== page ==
As some of you know already, I’ve been working on mypolice.org – a website allowing the public to give feedback to the Police.
We were pretty excited when the Times decided to write a piece on us for this sunday’s paper. What resulted was this:
“Police leaders have warned that a new website allowing the public to criticise the service could be hijacked by troublemakers”
followed by …
“The site, modelled on Patient Opinion, which encourages online criticism of the NHS, will allow people to suggest areas for improvement or to offer praise.
However, officers have expressed concern that the site will be hijacked by disgruntled members of the public to make unfounded criticism.”
This did not represent what we are trying to achieve with MyPolice at all. Here is our official reply. Douglas Greenshields has a well-thought out criticism of the negative journalism, plus a view of how a service like mypolice could benefit the public.
MyPolice cannot be further away of being a site which allows people to “shop a cop”. In fact, the focus on positivity is one of the main reasons why I signed onto the project in the first place. I have a number of friends in the Police Force (mostly through my rugby connections), and I remember telling Sarah Drummond (who came up with the idea) at the start of SICamp how I wouldn’t work on a project which could be similar to Rate-my-cop. The negativity would be too overwhelming. She convinced me that it would be a platform to praise police officers as much as giving constructive feedback. It was going to be a place where the public put their point of view across. This could be good feedback (when was the last time you wrote to thank someone?)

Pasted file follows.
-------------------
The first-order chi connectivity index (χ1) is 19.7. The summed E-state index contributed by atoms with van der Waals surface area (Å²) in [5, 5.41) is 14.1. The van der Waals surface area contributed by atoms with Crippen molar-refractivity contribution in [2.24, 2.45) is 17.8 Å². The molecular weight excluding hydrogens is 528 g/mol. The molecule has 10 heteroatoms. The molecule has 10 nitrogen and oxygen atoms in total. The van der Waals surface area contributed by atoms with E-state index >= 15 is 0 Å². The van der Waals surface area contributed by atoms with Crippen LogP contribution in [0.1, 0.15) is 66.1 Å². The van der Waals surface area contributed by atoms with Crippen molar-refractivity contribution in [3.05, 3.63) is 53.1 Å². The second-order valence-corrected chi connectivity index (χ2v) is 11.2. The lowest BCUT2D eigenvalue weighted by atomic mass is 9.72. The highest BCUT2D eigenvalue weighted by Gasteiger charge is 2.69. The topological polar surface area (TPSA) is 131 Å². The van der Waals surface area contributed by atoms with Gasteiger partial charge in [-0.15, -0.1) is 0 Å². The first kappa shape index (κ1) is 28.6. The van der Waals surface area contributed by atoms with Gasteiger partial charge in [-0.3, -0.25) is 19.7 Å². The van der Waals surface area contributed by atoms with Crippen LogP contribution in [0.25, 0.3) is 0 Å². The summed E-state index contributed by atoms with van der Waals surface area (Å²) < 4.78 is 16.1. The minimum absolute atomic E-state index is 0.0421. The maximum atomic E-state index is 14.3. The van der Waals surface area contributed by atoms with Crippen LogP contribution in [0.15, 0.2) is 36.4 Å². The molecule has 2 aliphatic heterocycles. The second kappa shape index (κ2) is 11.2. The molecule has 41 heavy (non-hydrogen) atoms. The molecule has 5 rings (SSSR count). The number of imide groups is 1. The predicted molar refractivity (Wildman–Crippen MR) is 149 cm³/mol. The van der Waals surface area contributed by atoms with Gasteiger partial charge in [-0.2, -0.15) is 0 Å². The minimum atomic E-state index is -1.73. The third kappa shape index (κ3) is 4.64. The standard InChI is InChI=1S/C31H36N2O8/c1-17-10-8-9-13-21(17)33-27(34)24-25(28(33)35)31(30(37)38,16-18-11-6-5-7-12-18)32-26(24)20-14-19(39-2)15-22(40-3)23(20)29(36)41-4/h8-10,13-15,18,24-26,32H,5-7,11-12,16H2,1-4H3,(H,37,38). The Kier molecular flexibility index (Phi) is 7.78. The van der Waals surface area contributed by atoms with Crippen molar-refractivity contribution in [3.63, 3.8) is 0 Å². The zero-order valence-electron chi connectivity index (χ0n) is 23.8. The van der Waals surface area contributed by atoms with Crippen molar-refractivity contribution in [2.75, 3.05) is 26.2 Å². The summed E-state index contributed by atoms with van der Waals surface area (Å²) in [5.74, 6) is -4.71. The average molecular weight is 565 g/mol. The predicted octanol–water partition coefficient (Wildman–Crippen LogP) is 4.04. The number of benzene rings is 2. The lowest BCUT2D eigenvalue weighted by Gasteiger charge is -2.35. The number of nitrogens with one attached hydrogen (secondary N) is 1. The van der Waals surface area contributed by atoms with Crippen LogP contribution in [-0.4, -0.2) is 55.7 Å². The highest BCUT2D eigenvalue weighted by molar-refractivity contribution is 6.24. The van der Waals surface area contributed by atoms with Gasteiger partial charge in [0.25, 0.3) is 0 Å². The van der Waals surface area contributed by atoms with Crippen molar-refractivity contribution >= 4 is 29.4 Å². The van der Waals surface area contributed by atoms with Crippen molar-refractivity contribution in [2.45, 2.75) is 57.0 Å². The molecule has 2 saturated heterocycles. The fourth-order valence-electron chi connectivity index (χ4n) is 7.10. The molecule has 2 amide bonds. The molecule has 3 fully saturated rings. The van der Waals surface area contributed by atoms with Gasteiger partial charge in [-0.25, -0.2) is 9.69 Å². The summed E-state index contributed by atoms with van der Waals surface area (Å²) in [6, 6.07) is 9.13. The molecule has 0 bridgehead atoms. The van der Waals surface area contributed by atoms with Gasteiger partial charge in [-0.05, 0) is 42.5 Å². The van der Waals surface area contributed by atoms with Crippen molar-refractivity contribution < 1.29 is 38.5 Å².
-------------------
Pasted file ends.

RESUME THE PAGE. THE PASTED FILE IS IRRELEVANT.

This opinion is further reinforced by James Munro from PatientOpinion, who pointed out that 50% of the feedback they receive on their NHS rating site are positive.
You didn’t read it wrong – half are positive.
The team knows that MyPolice edges a difficult line – how to provide feedback without plain rude criticism. We want to encourage positivity (in fact, that’s the first word that was written down in our first ever brain-storming session). That’s what makes this project so interesting to work on. The point is to provide a platform, not a soapbox.